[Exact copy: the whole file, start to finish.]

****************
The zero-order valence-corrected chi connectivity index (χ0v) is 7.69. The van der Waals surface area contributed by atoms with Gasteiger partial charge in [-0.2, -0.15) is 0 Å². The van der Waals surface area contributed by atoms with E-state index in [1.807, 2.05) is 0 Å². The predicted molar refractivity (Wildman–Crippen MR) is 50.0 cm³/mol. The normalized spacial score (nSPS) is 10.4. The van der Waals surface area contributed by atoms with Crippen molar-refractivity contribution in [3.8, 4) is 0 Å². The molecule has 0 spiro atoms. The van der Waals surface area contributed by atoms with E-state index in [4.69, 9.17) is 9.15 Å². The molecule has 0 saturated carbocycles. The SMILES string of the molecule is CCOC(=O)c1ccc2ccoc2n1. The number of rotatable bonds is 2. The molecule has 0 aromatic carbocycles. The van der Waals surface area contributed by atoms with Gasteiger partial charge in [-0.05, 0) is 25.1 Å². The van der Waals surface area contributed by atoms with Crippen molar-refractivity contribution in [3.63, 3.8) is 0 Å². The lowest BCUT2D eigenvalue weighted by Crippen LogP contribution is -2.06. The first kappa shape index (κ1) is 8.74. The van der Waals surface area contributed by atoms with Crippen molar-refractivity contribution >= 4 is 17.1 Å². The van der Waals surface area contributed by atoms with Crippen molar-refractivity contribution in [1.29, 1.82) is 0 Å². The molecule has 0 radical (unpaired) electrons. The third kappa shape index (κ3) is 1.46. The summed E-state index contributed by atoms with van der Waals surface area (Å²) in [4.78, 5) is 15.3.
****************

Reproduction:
The zero-order valence-corrected chi connectivity index (χ0v) is 7.69. The van der Waals surface area contributed by atoms with Gasteiger partial charge in [-0.2, -0.15) is 0 Å². The van der Waals surface area contributed by atoms with E-state index in [1.807, 2.05) is 0 Å². The predicted molar refractivity (Wildman–Crippen MR) is 50.0 cm³/mol. The normalized spacial score (nSPS) is 10.4. The van der Waals surface area contributed by atoms with Crippen molar-refractivity contribution in [3.8, 4) is 0 Å². The molecule has 0 spiro atoms. The van der Waals surface area contributed by atoms with E-state index in [4.69, 9.17) is 9.15 Å². The molecule has 0 saturated carbocycles. The SMILES string of the molecule is CCOC(=O)c1ccc2ccoc2n1. The number of rotatable bonds is 2. The molecule has 0 aromatic carbocycles. The van der Waals surface area contributed by atoms with Gasteiger partial charge in [-0.05, 0) is 25.1 Å². The van der Waals surface area contributed by atoms with Crippen molar-refractivity contribution in [3.63, 3.8) is 0 Å². The lowest BCUT2D eigenvalue weighted by Crippen LogP contribution is -2.06. The first kappa shape index (κ1) is 8.74. The van der Waals surface area contributed by atoms with Crippen molar-refractivity contribution >= 4 is 17.1 Å². The van der Waals surface area contributed by atoms with Crippen molar-refractivity contribution in [1.29, 1.82) is 0 Å². The molecule has 0 radical (unpaired) electrons. The third kappa shape index (κ3) is 1.46. The summed E-state index contributed by atoms with van der Waals surface area (Å²) in [4.78, 5) is 15.3.